Oxygenic photosynthesis is driven by photosystems I and II (PSI and PSII, respectively). Both have specific antenna complexes and the phycobilisome (PBS) is the major antenna protein complex in cyanobacteria, typically consisting of a core from which several rod-like subcomplexes protrude. PBS preferentially transfers light energy to PSII, whereas a PSI-specific antenna has not been identified. The cyanobacterium Anabaena sp. PCC 7120 has rod-core linker genes (cpcG1-cpcG2-cpcG3-cpcG4). Their products, except CpcG3, have been detected in the conventional PBS. Here we report the isolation of a supercomplex that comprises a PSI tetramer and a second, unique type of a PBS, specific to PSI. This rod-shaped PBS includes phycocyanin (PC) and CpcG3 (hereafter renamed "CpcL"), but no allophycocyanin or CpcGs. Fluorescence excitation showed efficient energy transfer from PBS to PSI. The supercomplex was analyzed by electron microscopy and single-particle averaging. In the supercomplex, one to three rod-shaped CpcL-PBSs associate to a tetrameric PSI complex. They are mostly composed of two hexameric PC units and bind at the periphery of PSI, at the interfaces of two monomers. Structural modeling indicates, based on 2D projection maps, how the PsaI, PsaL, and PsaM subunits link PSI monomers into dimers and into a rhombically shaped tetramer or "pseudotetramer." The 3D model further shows where PBSs associate with the large subunits PsaA and PsaB of PSI. It is proposed that the alternative form of CpcL-PBS is functional in harvesting energy in a wide number of cyanobacteria, partially to facilitate the involvement of PSI in nitrogen fixation.

  14. Light-dependent degradation of the D1 protein in photosystem II is accelerated after inhibition of the water splitting reaction

    SciTech Connect

    Jegerschoeld, C.V.; Virgin, I.; Styring, S. )

    1990-07-03

    Strong illumination of oxygen-evolving organisms inhibits the electron transport through photosystem II (photoinhibition). In addition the illumination leads to a rapid turnover of the D1 protein in the reaction center of photosystem II. In this study the light-dependent degradation of the D1 reaction center protein and the light-dependent inhibition of electron-transport reactions have been studied in thylakoid membranes in which the oxygen evolution has been reversibly inhibited by Cl- depletion. The results show that Cl(-)-depleted thylakoid membranes are very vulnerable to damage induced by illumination. Both the D1 protein and the inhibition of the oxygen evolution are 15-20 times more sensitive to illumination than in control thylakoid membranes. The presence, during the illumination, of the herbicide 3-(3,4-dichlorophenyl)-1,1-dimethylurea (DCMU) prevented both the light-dependent degradation of the D1 protein and the inhibition of the electron transport. The protection exerted by DCMU is seen only in Cl(-)-depleted thylakoid membranes. These observations lead to the proposal that continuous illumination of Cl(-)-depleted thylakoid membranes generates anomalously long-lived, highly oxidizing radicals on the oxidizing side of photosystem II, which are responsible for the light-induced protein damage and inhibition. The presence of DCMU during the illumination prevents the formation of these radicals, which explains the protective effects of the herbicide. It is also observed that in Cl(-)-depleted thylakoid membranes, oxygen evolution (measured after the readdition of Cl-) is inhibited before electron transfer from diphenylcarbazide to dichlorophenolindophenol.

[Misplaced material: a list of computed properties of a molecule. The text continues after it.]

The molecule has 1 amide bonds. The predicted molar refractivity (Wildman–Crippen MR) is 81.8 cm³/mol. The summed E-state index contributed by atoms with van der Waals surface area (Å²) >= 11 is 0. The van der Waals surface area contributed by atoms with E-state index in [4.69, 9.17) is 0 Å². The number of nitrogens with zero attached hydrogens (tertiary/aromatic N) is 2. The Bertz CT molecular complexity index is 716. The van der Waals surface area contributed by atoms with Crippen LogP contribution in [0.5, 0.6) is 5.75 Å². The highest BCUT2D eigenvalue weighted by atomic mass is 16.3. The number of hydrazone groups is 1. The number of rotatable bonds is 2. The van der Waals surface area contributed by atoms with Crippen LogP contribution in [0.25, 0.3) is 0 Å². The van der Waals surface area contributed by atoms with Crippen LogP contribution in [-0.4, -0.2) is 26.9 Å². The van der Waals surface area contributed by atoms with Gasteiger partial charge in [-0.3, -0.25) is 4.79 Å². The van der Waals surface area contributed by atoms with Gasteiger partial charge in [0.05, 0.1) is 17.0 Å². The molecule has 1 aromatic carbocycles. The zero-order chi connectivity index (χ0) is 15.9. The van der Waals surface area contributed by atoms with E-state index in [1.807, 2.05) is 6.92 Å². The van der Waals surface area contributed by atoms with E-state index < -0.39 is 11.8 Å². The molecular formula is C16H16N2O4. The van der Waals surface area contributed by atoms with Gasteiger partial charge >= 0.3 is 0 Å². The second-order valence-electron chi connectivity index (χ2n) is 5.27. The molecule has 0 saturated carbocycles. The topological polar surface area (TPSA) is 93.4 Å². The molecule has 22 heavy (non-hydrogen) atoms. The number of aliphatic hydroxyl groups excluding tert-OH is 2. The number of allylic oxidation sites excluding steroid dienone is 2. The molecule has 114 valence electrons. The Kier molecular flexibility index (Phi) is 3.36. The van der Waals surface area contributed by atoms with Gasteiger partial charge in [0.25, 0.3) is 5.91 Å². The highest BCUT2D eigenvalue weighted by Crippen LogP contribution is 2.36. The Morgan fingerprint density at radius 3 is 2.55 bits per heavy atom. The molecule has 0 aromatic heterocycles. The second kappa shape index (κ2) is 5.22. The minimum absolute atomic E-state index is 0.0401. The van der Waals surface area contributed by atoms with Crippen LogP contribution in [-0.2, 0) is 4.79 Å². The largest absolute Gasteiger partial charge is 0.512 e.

15. Identical inferences about correlated evolution arise from ancestral state reconstruction and independent contrasts.

    PubMed

    Elliot, Michael G

    2015-01-01

    Inferences about the evolution of continuous traits based on reconstruction of ancestral states have often been considered more error-prone than analysis of independent contrasts. Here we show that both methods in fact yield identical estimators for the correlation coefficient and regression gradient of correlated traits, indicating that reconstructed ancestral states are a valid source of information about correlated evolution. We show that the independent contrast associated with a pair of sibling nodes on a phylogenetic tree can be expressed in terms of the maximum likelihood ancestral state function at those nodes and their common parent. This expression gives rise to novel formulae for independent contrasts for any model of evolution admitting of a local likelihood function. We thus derive new formulae for independent contrasts applicable to traits evolving under directional drift, and use simulated data to show that these directional contrasts provide better estimates of evolutionary model parameters than standard independent contrasts, when traits in fact evolve with a directional tendency.

  16. Functions of Two Distinct “Prolactin-Releasing Peptides” Evolved from a Common Ancestral Gene

    PubMed Central

    Tachibana, Tetsuya; Sakamoto, Tatsuya

    2014-01-01